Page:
Our 7-year-old son, Shane, is the life of the family. He loves to be funny, a prankster, and an all around fun kid. And he loves to hide.
We’ll be in a store, and Shane will disappear. In reality, he’s actually hiding around the corner or in-between the rack of clothes. I’ve had to remind him recently that he can’t hide when we’re in public places. Simply because it’s just not safe, and after a few seconds, mom and dad go into panic mode.
I was getting ready to leave the church recently and Shane was following me out to the vehicle. By the time I got in to leave, he was nowhere to be found. After searching, I found him hiding underneath the church van in the parking lot. While he thought it was the perfect hiding spot where dad would never find him, I had to have a stern conversation with him about the importance of safety and what is and isn’t acceptable when finding a good hiding spot.
One more instance… a few weeks ago, my wife went down into our basement and smelt something burning. She looked around and found that Shane had put his bendable-neck school light attached to his desk down on top of a pile of crayons, and the light was actually touching the crayons. When I asked him what in the world he was thinking by trying to burn the house down, he said, “I was just trying to melt my crayons, Dad.”
Sometimes our children don’t always understand what we would consider to be common sense decisions that need to be made. And in our adult minds, we’re ready to jump all over our kids in anger or even discipline for things that they may simply need to be taught otherwise why those things are not good ideas or decisions.
So how is a parent to know when TO discipline and when NOT TO discipline when their child does off the wall things that you didn’t even know existed?
It’s a conundrum that every parent faces at some time, so when the options are to discipline or not to discipline, here are a few reminders/principles to help you decide:
1. Correct the first time, discipline in times that follow
The rule in our family is that if it’s something that we’ve never specifically corrected them or told them about before, we don’t discipline them (unless it’s a blatant issue of disrespect, etc), but rather, we make our expectations known. This was the case with our son hiding under the van. While this was a very serious matter, it was also clearly done in innocence, not intentionally having done anything wrong. We had a very stern and frank conversation to make him aware of the potential dangers of his choice and explained to him never to do it again.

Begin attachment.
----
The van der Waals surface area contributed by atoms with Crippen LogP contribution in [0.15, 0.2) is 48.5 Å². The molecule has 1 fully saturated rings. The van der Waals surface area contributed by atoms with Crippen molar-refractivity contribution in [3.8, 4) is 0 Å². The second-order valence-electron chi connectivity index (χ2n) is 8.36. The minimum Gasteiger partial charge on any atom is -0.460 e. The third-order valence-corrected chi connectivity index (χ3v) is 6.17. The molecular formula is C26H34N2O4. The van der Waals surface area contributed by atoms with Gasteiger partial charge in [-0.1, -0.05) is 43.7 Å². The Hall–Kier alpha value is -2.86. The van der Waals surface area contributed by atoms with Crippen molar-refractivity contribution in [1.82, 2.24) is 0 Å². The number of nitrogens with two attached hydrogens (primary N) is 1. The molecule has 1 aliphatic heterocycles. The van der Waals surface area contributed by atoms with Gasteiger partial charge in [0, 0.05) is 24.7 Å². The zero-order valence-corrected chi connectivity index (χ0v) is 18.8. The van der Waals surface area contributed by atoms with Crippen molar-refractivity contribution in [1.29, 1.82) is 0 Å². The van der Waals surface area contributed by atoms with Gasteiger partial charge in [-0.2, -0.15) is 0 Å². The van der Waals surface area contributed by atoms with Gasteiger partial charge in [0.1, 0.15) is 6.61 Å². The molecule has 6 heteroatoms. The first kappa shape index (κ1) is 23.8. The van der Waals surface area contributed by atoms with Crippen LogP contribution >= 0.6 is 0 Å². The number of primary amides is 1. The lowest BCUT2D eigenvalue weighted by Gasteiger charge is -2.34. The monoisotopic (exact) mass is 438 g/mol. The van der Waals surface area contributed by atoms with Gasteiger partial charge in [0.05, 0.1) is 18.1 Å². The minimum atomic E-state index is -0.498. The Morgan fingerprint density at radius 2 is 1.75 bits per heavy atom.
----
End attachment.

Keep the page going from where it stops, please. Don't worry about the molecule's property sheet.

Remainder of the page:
Once our children have been informed and “enlightened”, we will make them aware of future consequences if it happens again, and we will then hold them accountable through discipline in times that follow. (This rule has served our family well. However, this does not work if multiple corrections are given for the same offense before discipline is enforced. It is essential that you correct the first time only, and then consistently discipline for repeat offenses.)
2. Hear them out before flying off the handle
When we found the stench of burning crayons in our house, I could have easily lost it (and wanted to). How could my son possibly take a chance at burning our house down? What in the world was he thinking? He certainly knew better than that!… Or did he? After asking him about it (rather than immediately pouncing on him) I was able to understand that he thought that baking the crayons with the heat of a light was a good idea, the same as putting them into the heat of the oven, which our family has done before for school projects.
Once I understood his thinking, I was able to calmly explain to him the danger behind it. It’s important for us to remember that our kids want and need to be understood, but sometimes we just have to give them the chance. (Here’s an instance where I just about got this wrong.)
3. Always discipline for clearly intentional or disrespectful acts
Recently, there was a time when Shane intentionally hit his brother in the “not so secret parts”. This was a time when discipline wasn’t in question. There are times when no warnings or explanations should be given, and the best person to understand when those times are is you, the parent.
You know, based on the age and maturity of your children, when they are intentionally being mean, defiant, disrespectful, or even manipulative. These are times when you must win those small battles. Because there are certain things that no parent should ever tolerate. Whether it be when a child blatantly says “NO”, or intentionally disobeys orders, discipline shouldn’t be an option, but an expectation.
So, when you’re faced with the choice – to discipline or not to discipline, hopefully, the filter of these three things will help you make the right choice.
- Enjoy some of the many faces of Shane… We think he’s pretty awesome.